When it comes to time, 20 hours is better than two — way better, in fact.
The Montana volleyball team began Phase 2 of its spring workouts on Monday morning, allowing head coach Allison Lawrence and her team more freedom, more time and less time crunch.
According to NCAA rules, the first several weeks of spring workouts are limited to two hours of on-court time, per player. With a large team that graduated zero seniors last fall, that's a lot of work and very little time to put it all together.
"The challenge was to get as technical as we needed to, but to do it with 13 players," head coach Allison Lawrence said. "That was a puzzle for me, and something unique to this group because we had an entire group coming back. It put the pressure on us to make every second meaningful."
The focus during those two hours was more technical – less volleyball and more fundamentals, sometimes broken up into small-group settings.
"It was basically all technical stuff," rising junior setter Ashley Watkins said. "Sometimes we would just break down an arm swing for an hour and just work on one little thing over and over again."
Under the second phase, the Grizzlies have the ability to work on a variety of aspects of their game, and not be in a rush to fit it all in. The team will practice at least four times per week throughout March and April, including Monday's 2.5-hour workout.
"Phase 2 is about blending," Lawrence said. "It's about taking what we worked on the last several weeks and adding more onto it."
The team will generally still spend an hour or so in breakout groups before transitioning into team drills and playing for the final 90 minutes. The first day was a success, according to Watkins, noting that the best part was having the entire team working out at the same time.
"It felt good to be in the gym together," Watkins said. "It's draining, of course, because you're not competing against a specific team, but it makes us so eager to get on the court because we know we're that much closer to our next game."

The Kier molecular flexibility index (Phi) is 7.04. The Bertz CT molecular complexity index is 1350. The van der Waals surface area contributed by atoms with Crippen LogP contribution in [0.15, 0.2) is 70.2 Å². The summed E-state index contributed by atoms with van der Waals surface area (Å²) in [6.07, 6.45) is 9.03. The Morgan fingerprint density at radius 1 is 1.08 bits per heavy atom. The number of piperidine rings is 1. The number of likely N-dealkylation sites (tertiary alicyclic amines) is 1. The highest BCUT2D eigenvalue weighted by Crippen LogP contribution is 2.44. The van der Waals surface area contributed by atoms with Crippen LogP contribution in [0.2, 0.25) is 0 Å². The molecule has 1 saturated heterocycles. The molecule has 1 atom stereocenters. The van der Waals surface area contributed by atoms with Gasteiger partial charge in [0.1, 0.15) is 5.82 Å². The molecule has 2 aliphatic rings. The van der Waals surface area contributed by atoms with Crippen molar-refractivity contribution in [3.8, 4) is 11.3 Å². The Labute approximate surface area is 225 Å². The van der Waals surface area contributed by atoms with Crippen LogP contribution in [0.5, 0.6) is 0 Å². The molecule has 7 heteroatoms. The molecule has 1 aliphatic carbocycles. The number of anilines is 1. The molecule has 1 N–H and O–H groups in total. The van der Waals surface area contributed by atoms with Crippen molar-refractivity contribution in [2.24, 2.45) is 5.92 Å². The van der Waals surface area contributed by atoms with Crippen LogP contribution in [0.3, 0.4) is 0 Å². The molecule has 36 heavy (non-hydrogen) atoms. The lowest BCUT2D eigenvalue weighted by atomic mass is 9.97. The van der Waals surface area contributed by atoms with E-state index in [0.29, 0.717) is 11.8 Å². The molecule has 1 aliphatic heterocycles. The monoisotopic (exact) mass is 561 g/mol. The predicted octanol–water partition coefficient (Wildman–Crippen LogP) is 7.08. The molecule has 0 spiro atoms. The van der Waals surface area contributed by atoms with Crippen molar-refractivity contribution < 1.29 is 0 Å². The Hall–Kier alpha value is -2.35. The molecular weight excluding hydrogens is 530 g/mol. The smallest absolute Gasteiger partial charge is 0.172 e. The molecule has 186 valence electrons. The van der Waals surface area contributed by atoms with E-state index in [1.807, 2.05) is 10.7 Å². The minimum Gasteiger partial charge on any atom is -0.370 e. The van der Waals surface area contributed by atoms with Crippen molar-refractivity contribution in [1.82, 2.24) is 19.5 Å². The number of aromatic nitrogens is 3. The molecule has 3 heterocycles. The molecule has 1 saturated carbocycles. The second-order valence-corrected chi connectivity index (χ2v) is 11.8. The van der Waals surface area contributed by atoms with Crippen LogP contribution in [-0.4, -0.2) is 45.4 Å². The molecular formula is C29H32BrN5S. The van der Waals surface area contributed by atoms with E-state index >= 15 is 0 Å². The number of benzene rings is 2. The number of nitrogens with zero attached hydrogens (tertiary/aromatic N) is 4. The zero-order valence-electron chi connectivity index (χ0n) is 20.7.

Montana is still six months from opening its fall competition schedule, but make no mistake, now is one of the most valuable times to improve – just not in the way you might expect.
"We're really focused on a no-outcome-oriented thinking," Lawrence said.
The concept sounds strange initially, but its roots have a strong support. Use this time now – in February, March and April – when the results truly don't matter, to learn how to be at your best in September, October and November when they do.
"You want it to be ugly," Lawrence continued. "You want it to be more process driven. That will allow you the freedom to make errors and not care, knowing that you're getting rid of bad habits and improving."
Now is the time to have that mindset, rather than in the fall. Now is when you can work on specific techniques, rather than in August. Now is when a team's identity is formed.
"I think we're just trying to get better at volleyball, period," Watkins said. "We want to be a fun team to watch – one that goes all out all the time. We want to get to the point where when we show up for fall camp in August we're ready to go."
Lawrence, who was promoted 13 months ago and is now beginning her second spring as head coach, has already seen her mindset and identity change.
Last year was new. It was the comeback year with a new coach, new team, new culture… There was a renewed intrigue, by insiders and outsiders, wondering what would be different under new leadership.
That was last year.
"What I love about this spring is there's none of that," the second-year coach said. "It's not flashy. You're down in the dirt, in the pit, just clawing your way out.
"It's a character reveal of who's bought into that concept. I love when you're doing something because it's right and it's for the long game, and to me, this time, this spring, teaches you that."